Robert, this point I definitively disagree with. In my opinion, Weber and Subban (also Valentenko and any other defensive prospect we have in the pipeline) are better served getting plenty of icetime in the AHL rather then play maybe 1 out of 5 matches as the 7th defenceman. If I want to see our young guys develop, they must be playing significant icetime on the 3rd pairing as a 5th-6th defenceman and then let them mature on ice (ala Gorges).

Breezer, on the other hand, is an old vet who showed us last season will sit in the press box for prolonged stretches without ever making a fuss. Better still, having Breezer on spot duty keeps him fresh and limits his mistakes. As a spart part, I will take the seasoned vet any day, even if it is Breezer.

Jeff said...

Robert i agree 100 percent on the breezer thing. I'll take Weber over at least three of our "experienced" defenceman. How experienced was Ryan O'byrne, How experienced was Francoise Beuchemin when he won a cup with Anaheim, how experienced was Chris Letang with Pittsburg, give me a break on all this experienced is better garbage. The new NHL is all about speed and youth and Weber is all that and more. I have been praising him on other blog sites for a year and finally someone agrees. The kid has the hardest shot i've ever seen for a kid his age and the accuarcy is almost super human. So what, leave him in Hamilton simply beacuse he's young, because he might make a mistake or possibly several in our centennial year? He'll make many mistakes and learn from them but i guarantee he's already a better defencive player than half the roster and his puck moving surpasses Boullion, O'byrne, Jorges and Hamrlik. The goals he has scored against established NHL goalies who are fighting for pride and the right to lead thier respective teams were big league goals worthy of a shot at the roster. If Weber doesn't see ice time this season i will be extremely surprised and dissapointed in Gainey.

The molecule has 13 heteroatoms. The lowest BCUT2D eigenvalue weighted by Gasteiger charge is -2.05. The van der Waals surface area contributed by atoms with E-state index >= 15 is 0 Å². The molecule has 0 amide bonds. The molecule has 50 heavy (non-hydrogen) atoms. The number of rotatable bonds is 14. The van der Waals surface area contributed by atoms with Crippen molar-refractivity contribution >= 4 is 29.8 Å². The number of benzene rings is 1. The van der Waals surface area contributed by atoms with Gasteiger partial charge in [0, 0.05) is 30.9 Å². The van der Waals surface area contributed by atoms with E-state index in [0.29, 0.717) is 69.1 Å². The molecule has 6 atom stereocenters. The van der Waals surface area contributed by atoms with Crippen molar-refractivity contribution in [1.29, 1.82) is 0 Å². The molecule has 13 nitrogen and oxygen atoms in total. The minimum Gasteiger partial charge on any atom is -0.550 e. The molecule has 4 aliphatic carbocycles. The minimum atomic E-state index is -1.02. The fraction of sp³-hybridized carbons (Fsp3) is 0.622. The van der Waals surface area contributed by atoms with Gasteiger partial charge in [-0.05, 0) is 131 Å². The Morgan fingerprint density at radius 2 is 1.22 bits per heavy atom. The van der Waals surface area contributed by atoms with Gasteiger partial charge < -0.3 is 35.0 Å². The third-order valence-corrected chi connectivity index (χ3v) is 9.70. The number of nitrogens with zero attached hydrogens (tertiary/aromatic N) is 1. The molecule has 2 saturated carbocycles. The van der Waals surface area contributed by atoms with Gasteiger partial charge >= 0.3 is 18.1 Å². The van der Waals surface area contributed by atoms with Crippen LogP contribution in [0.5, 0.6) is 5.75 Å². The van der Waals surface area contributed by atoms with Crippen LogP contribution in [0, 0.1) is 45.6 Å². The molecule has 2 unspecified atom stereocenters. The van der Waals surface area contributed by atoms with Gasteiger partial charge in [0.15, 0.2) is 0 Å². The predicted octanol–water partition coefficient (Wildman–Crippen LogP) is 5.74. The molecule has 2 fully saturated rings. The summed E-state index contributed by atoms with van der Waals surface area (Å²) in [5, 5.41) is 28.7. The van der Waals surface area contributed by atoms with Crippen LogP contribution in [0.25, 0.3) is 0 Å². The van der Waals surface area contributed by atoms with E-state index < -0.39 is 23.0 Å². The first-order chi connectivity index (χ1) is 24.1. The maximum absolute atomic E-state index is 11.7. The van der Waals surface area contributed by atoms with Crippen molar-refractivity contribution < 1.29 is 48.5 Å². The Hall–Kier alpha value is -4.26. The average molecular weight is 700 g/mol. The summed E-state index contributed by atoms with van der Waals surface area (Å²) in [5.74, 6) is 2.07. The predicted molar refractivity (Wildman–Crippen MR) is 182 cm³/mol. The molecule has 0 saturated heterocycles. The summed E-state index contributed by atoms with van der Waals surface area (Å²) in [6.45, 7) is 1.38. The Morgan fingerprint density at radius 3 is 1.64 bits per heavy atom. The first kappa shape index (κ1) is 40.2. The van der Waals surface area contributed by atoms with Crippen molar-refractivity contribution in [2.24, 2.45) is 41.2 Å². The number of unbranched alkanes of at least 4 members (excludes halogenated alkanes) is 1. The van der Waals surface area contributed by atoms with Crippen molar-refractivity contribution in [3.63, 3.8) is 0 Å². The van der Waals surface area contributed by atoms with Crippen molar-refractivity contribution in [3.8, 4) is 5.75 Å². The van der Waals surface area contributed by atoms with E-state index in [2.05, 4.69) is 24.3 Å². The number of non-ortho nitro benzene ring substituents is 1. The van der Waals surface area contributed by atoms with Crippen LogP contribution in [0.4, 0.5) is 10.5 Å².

Topham said...

"Purely, the comaprison is nothing but a Swiss thing. Weber's shot is more accurate, he plays sounder defense, his size doesn't seem to be a liability, and he doesn't have that chickenshit scared french painter look about him that Streit had."


A bit harsh on Streit there Robert. I think we'll see how good he was pretty soon. I'm not talking about when we play the Islanders on Roy night. Streit's puck control on the PP cannot be replaced by what I've seen thus far.

It's a romantic idea that his defence was terrible. Makes the pill of losing him so much easier to swallow. In my opinion, he was moved to forward because of lack of depth up front (Ryder and Dandenault's failings) and O'Byrne and Gorges progression at the back.

You are right about Brisebois. If the only excuse we have left to keep him around is that he doesn't complain while earning 10+ years of my annual earnings for watching hockey without complaining, then I think he has overstayed his welcome, don't you?

Robert L said...

Topham, Streit was moved up to forward two season ago when Ryder scored 30 goals and Dandy was still on D. Aside from his PP point work, Streit was never in the picture on defense. He played there mostly in his rookie season, when injuries opened a spot for. His excellent attitude and puck moving skills opened up oportunities for him up front while still partaking the PP. On the Habs he was a 7th D at best, and a 13th forward.

Number31 said...

Quote-machine Subban says he learned he could play at this level and that, while it's fast, it's easier because everyone is in the right position. But the AHL is good to see how strong they can last playing almost NHL-players in a similar schedule. I saw them both play, and they were fantastic, even trying to work around their mistakes (but the bonus was they noticed the mistakes themselves). Subban and Weber: Habs Powerplay 2010.